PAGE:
EEStor is the urban legend of a startup that is said to be building a supercapacitor material that would store more energy and charge and discharge faster than previous materials by a factor of ten.  If true, it could change the technology of electric vehicle charging and utility-scale energy storage. 

We've made repeated attempts to contact the company and its CEO, Dick Weir, to no avail.  Here is some of our EEStor coverage from last year, which includes a musical lament. The firm's website is no longer online and the usual fevered musings of the EEStor blogosphere have slowed. 

Here's an abbreviated timeline of the firm's financial and partnership activity:

  • Kleiner Perkins invested several million in EEStor in 2005. They don't admit to the investment on their website. 
  • ZENN Motors, a Canadian EV manufacturer, invested $2.5 million in EEStor in 2007.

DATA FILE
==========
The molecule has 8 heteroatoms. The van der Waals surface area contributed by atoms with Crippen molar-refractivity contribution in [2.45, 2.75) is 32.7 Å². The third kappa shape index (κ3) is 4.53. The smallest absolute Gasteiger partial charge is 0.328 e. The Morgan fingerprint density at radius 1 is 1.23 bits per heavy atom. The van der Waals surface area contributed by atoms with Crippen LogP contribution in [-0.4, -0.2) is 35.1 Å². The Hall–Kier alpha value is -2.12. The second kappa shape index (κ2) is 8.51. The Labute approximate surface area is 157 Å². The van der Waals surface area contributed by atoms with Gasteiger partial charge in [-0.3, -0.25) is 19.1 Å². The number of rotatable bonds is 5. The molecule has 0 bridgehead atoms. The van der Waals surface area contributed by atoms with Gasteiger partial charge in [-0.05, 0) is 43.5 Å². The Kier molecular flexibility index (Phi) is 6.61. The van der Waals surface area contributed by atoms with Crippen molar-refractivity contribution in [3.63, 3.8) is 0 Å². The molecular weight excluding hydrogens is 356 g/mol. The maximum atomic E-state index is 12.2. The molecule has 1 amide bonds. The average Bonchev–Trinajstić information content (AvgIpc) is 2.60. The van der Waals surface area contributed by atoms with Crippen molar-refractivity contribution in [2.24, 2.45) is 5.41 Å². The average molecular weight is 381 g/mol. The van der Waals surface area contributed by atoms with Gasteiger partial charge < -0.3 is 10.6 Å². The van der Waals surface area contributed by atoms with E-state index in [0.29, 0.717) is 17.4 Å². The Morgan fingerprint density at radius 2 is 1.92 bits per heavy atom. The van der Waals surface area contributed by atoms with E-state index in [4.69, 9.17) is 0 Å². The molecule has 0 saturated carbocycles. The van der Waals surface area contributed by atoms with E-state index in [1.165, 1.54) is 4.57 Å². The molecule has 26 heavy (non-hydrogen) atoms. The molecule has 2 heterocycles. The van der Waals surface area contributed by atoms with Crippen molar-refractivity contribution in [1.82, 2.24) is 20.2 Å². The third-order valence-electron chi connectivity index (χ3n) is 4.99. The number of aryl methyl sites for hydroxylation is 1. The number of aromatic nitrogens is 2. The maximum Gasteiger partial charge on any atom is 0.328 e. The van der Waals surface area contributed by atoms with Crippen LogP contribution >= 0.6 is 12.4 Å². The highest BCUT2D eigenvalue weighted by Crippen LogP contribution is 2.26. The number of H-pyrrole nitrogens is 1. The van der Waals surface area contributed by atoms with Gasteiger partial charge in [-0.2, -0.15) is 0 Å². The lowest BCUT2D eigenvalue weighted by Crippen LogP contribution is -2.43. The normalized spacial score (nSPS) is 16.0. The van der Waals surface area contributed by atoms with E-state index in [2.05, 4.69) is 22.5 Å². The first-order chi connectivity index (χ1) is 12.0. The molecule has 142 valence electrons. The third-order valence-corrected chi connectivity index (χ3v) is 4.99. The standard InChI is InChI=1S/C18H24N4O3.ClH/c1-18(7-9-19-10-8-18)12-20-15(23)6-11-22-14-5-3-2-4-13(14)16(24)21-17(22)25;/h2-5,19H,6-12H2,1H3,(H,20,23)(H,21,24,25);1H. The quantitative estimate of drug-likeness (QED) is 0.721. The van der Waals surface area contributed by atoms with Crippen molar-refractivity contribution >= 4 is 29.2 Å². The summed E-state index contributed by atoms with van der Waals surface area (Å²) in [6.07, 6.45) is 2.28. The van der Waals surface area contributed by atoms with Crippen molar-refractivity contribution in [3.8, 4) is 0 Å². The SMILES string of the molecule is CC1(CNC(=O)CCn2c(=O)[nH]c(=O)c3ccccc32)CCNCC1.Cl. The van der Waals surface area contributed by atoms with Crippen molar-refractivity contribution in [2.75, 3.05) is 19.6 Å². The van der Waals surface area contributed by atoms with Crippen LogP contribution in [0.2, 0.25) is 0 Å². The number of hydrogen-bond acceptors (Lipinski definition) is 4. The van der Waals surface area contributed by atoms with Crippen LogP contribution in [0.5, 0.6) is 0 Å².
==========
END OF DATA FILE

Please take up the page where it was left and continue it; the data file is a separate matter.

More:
• ZENN invested another $5 million for a 10.7% stake in 2009.  ZENN is publicly held but barely alive as a going concern.
  • Lockheed-Martin signed an agreement with EEStor for the rights to integrate and market EESU units in military and security applications but did not invest any money.  

A source sent me some documents from an FOIA request from the Air Force Research Lab (AFRL) at Kirtland. They seem to indicate that the AFRL is puzzled over EEStor's story and unwilling to be associated with the firm. The redacted documents follow. Note the comment that EEStor is "full of it."

 

 

We report extensively on energy storage companies at Greentech Media.  Here's a recent overview.
 

Tags: eestor, energy storage, kleiner, kleiner perkins, kleiner perkins caufied & byer, kleiner perkins caufield & byers, kleiner perkins caufield and byers, kpcb, ultracapacitor, ultracapacitors, ultracapcitors, ultracaps